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Literature Study GuidesAdam BedeBook 2 Chapters 20 21 Summary

Adam Bede | Study Guide

George Eliot

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Adam Bede | Book 2, Chapters 20–21 | Summary



Chapter 20: Adam Visits the Hall Farm

Lisbeth indirectly criticizes Adam for courting Hetty when she sees him wearing his good clothes on his way to visit at the Hall Farm. When Adam gets to the Poysers' home, Mrs. Poyser kindly sends him to the garden to fetch Totty, knowing he has come to see Hetty, who is there with the child. Hetty is picking currants while Totty is making a meal of the cherries. Adam sends the child inside, and startles Hetty. She blushes, a sign Adam interprets as interest in him as a suitor. Hetty is actually blushing because she has been thinking of Captain Donnithorne, but she behaves gently toward Adam, knowing he will not aggressively advance his cause. As Adam interacts with Hetty, he imagines "the long years of his future life stretching before him, blest with the right to call Hetty his own." Adam and Hetty return to the house, and he has supper with the Poyser family.

Chapter 21: The Night School and the Schoolmaster

After leaving the Poysers, Adam visits his former schoolteacher, Bartle Massey, who is teaching night school. Massey's students are grown workingmen learning to read. Massey, a cantankerous but kind taskmaster, is also a bachelor and talks a strong misogynist streak. He has recently rescued a female dog that has had puppies. Bartle tells Adam, his former star pupil, that Arthur Donnithorne would like to hire Adam to manage the woods, although Adam is doubtful of the prospect because of an incident years ago. The old Squire's daughter, Miss Lydia, once commissioned Adam to make a frame, and when he delivered a fine piece of work, the old man said he'd charged too much. Rather than take less than the agreed-on price, Adam made the work a present to Miss Lydia. The next day the Donnithornes' footman delivered Adam's fee, and since then the old man has had a grudge against him.


There is more than one thread of misogyny in Adam Bede. Hetty is hardly viewed as a woman in the novel, compared by the narrator to a kitten, a baby in her roundness, and a downy peach, which people may bite into without thinking about the stone. In Chapter 16 Captain Donnithorne indirectly associates Hetty with cherries when he says men "may determine not to gather any cherries and keep our hands sturdily in our pockets, but we can't prevent our mouths from watering." Now, in Chapter 20, Adam finds Hetty outside among the currants and the cherries, and Totty is stuffing herself with cherries. Mrs. Poyser later compares Hetty to a cherry (Chapter 31), soft on the outside and hard on the inside. Cherries are associated with Hetty, who on the symbolic level is forbidden fruit, a luscious item to be consumed, a sexualized object that is the stuff of men's fantasies. Even Adam, the hero of the story and the best of men, cannot see her as she is and simply projects his own fantasy of goodness on the hard-hearted young woman.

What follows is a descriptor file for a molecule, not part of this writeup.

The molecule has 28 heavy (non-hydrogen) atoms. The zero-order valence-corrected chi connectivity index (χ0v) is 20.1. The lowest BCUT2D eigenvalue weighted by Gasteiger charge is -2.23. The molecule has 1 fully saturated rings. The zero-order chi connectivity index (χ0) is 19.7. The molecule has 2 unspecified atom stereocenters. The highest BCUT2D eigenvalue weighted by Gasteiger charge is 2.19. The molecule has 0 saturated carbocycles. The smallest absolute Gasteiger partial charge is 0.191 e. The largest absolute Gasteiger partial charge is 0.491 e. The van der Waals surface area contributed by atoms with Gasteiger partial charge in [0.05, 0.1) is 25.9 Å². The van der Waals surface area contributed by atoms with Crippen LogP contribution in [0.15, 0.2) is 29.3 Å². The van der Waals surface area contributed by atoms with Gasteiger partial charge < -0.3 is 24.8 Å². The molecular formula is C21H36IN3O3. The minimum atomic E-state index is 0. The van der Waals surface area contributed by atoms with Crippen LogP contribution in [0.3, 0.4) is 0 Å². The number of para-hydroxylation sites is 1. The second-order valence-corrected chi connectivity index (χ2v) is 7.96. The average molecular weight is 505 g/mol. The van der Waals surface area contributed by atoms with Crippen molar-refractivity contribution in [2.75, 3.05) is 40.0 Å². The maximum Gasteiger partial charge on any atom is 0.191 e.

The heterosexual male narrator perhaps has more in common with Bartle Massey than might appear at first glance. Bartle says he has no use for women and calls his dog Vixen a woman, not seeing much difference between the promiscuous canine and females of the human species. Much later in the novel there is a hint Bartle was unlucky in love, which may account for his bitterness. The only woman who has the narrator's full approval is Dinah Morris, who shows no hint of sexuality until the end of the story. After she succumbs to love and passion, marrying Adam and producing children, readers hear little from her, and she, along with other women preachers, is officially silenced by her Methodist church.

It is hard to know what to make of these threads and whether George Eliot consciously wove them in. Perhaps in her first novel she is trying to represent the everyman of a certain era as realistically as possible. But for the modern reader there appears to be dramatic irony in George Eliot telling the story through a male narrator's eyes, since his own prejudices clearly reveal the subjugation of women and his belief in the rightness of gender inequality. Nonetheless, he is a creation of a brilliant female novelist who becomes more and more willing to tackle gender oppression as she developed as a writer. Men, as represented by the narrator of Adam Bede, impose false narratives on women as a matter of course. Whether George Eliot created this dramatic irony consciously or not, it clearly exists. The narrator's position is not mitigated anywhere in the text, but a subtext does exist in the novel—one that shows how Hetty Sorrel, the least among her gender and already marginalized, is certainly more than a luscious piece of fruit

She breaks out the stereotypical narrative of getting married and happily having children when she kills her infant—a horrific act, to be sure, but one that may not be entirely unexpected, given the lack of choices that could be made by women in the world of the novel.

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